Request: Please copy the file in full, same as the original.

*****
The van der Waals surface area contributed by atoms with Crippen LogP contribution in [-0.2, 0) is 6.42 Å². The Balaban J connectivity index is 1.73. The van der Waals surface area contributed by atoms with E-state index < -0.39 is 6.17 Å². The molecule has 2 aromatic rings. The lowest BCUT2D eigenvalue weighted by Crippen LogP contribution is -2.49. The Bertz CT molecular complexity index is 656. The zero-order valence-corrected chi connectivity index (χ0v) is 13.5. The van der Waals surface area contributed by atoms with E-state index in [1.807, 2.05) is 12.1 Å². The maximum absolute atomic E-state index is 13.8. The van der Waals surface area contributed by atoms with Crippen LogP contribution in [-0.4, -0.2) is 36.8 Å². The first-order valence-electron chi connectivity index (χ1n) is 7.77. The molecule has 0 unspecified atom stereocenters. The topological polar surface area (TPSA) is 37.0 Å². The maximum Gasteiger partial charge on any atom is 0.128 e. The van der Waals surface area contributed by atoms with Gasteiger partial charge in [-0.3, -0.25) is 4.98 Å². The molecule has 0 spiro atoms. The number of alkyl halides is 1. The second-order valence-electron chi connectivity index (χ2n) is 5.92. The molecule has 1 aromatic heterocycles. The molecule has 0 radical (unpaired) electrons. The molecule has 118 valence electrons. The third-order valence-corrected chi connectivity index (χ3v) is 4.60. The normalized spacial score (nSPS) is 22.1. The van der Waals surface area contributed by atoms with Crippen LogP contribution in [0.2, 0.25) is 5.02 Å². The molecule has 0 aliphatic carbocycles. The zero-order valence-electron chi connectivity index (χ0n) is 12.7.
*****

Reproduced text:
The van der Waals surface area contributed by atoms with Crippen LogP contribution in [-0.2, 0) is 6.42 Å². The Balaban J connectivity index is 1.73. The van der Waals surface area contributed by atoms with E-state index < -0.39 is 6.17 Å². The molecule has 2 aromatic rings. The lowest BCUT2D eigenvalue weighted by Crippen LogP contribution is -2.49. The Bertz CT molecular complexity index is 656. The zero-order valence-corrected chi connectivity index (χ0v) is 13.5. The van der Waals surface area contributed by atoms with E-state index in [1.807, 2.05) is 12.1 Å². The maximum absolute atomic E-state index is 13.8. The van der Waals surface area contributed by atoms with Crippen LogP contribution in [-0.4, -0.2) is 36.8 Å². The first-order valence-electron chi connectivity index (χ1n) is 7.77. The molecule has 0 unspecified atom stereocenters. The topological polar surface area (TPSA) is 37.0 Å². The maximum Gasteiger partial charge on any atom is 0.128 e. The van der Waals surface area contributed by atoms with Gasteiger partial charge in [-0.3, -0.25) is 4.98 Å². The molecule has 0 spiro atoms. The number of alkyl halides is 1. The second-order valence-electron chi connectivity index (χ2n) is 5.92. The molecule has 1 aromatic heterocycles. The molecule has 0 radical (unpaired) electrons. The molecule has 118 valence electrons. The third-order valence-corrected chi connectivity index (χ3v) is 4.60. The normalized spacial score (nSPS) is 22.1. The van der Waals surface area contributed by atoms with Crippen LogP contribution in [0.2, 0.25) is 5.02 Å². The molecule has 0 aliphatic carbocycles. The zero-order valence-electron chi connectivity index (χ0n) is 12.7.